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Shocked by the amount of data space required to do backups RRS feed

  • Question

  • I just build a new H57 Intel based mini-ITX NAS sytem with 5 2TB hard disks. At best I can cram 7 drives into the Lia-Li QC-08 enclosure but have 5 currently. I was expecting to have plenty of storage space as I have about 6.5 TB of data (static data: Videos, pics, books, etc.) on my ReadyNAS and 4 other computers with data data including OS perhaps amounting about 400GB. So total storage requirement does not exceed 7 TB.

    Reading about having to duplicate the storage space & giving up 12% for DE us a but shocking to say the least. RAID 5 seems a lot more attractive, although I have had my share of disasters with ReadNAS there. But then I never rely on just one solution which has saved me over the years.

     

    If understand correctly I should allocate for every 1 TB I want to store 2x1*1.12=2.24 TB under VAIL. Is this correct? Also, I will be backing up systems whose data changes every day but is only about 400GB but I am not sure how may copes VAIL should keep. Can someone recommend on how much storage I need to have a safe & reliable system?

     

    Thanks.

    Tuesday, July 20, 2010 11:17 PM

All replies

  • I just build a new H57 Intel based mini-ITX NAS sytem with 5 2TB hard disks. At best I can cram 7 drives into the Lia-Li QC-08 enclosure but have 5 currently. I was expecting to have plenty of storage space as I have about 6.5 TB of data (static data: Videos, pics, books, etc.) on my ReadyNAS and 4 other computers with data data including OS perhaps amounting about 400GB. So total storage requirement does not exceed 7 TB.

    Reading about having to duplicate the storage space & giving up 12% for DE us a but shocking to say the least. RAID 5 seems a lot more attractive, although I have had my share of disasters with ReadNAS there. But then I never rely on just one solution which has saved me over the years.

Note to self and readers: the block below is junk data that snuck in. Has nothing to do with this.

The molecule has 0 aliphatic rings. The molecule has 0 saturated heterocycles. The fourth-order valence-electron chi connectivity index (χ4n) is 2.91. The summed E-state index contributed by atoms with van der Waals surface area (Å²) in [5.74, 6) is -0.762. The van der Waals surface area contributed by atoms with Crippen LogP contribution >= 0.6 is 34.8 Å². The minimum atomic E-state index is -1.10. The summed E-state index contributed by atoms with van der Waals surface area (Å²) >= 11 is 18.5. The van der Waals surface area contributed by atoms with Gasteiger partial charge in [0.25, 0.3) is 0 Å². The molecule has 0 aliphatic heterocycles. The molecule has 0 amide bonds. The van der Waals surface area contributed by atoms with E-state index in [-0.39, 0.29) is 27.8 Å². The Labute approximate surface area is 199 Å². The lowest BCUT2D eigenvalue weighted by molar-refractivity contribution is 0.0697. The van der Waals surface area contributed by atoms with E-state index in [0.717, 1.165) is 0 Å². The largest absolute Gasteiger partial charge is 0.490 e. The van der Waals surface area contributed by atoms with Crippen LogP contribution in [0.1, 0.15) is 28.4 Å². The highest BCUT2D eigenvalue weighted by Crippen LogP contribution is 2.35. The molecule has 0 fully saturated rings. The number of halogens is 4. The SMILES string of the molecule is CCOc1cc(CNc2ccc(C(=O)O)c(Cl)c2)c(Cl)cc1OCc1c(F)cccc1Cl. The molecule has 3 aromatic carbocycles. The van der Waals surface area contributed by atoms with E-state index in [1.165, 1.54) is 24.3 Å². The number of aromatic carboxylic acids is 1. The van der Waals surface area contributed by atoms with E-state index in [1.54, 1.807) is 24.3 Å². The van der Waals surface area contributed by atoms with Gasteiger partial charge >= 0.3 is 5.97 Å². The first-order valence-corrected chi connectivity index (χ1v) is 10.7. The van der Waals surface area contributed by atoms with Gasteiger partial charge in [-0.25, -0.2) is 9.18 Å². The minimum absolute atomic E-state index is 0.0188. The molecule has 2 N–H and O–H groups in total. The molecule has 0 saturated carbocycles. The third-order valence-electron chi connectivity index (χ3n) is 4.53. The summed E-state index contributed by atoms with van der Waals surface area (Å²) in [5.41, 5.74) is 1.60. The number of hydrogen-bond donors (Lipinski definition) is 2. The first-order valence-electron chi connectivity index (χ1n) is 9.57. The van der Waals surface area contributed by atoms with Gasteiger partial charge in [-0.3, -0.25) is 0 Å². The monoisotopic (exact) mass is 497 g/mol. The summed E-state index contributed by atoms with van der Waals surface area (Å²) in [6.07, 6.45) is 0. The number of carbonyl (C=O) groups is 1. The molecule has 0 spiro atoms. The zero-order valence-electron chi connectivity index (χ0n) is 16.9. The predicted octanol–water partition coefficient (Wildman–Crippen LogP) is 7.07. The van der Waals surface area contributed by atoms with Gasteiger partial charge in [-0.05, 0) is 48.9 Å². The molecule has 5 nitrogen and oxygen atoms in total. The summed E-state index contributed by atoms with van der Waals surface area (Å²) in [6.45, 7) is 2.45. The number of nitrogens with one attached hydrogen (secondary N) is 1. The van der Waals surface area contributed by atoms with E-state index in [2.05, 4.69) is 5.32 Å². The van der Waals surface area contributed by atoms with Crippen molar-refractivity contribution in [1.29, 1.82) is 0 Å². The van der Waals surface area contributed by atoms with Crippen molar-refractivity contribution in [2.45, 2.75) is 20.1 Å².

If understand correctly I should allocate for every 1 TB I want to store 2x1*1.12=2.24 TB under VAIL. Is this correct? 

    If you want everything duplicated, yes.
    Also, I will be backing up systems whose data changes every day but is only about 400GB but I am not sure how may copes VAIL should keep. 
    The backup technology used for the clients is similar to SIS (single instance storage) in that it doesn't make multiple copies of the same file.  For example, if you have Windows 7 installed on 5 PCs, it doesn't backup the same OS files 5 times (only once).

    Can someone recommend on how much storage I need to have a safe & reliable system?

    Thanks.

    You would need approximately 15 TB of storage for your server-shared data, plus perhaps another 700 GB for your clients (and that's assuming you never add any files at all).  Considering how much data you are already looking at, I would say you should start with 20 TB.
    Wednesday, July 21, 2010 1:39 AM
    Moderator
  • Not quite. The ECC is "off the top" of every drive you install; think of it as reducing available space, not multiplying space requirements. You'll need ~2.27 TB for each 1 TB of data. Hey, 30 GB is 30 GB! :)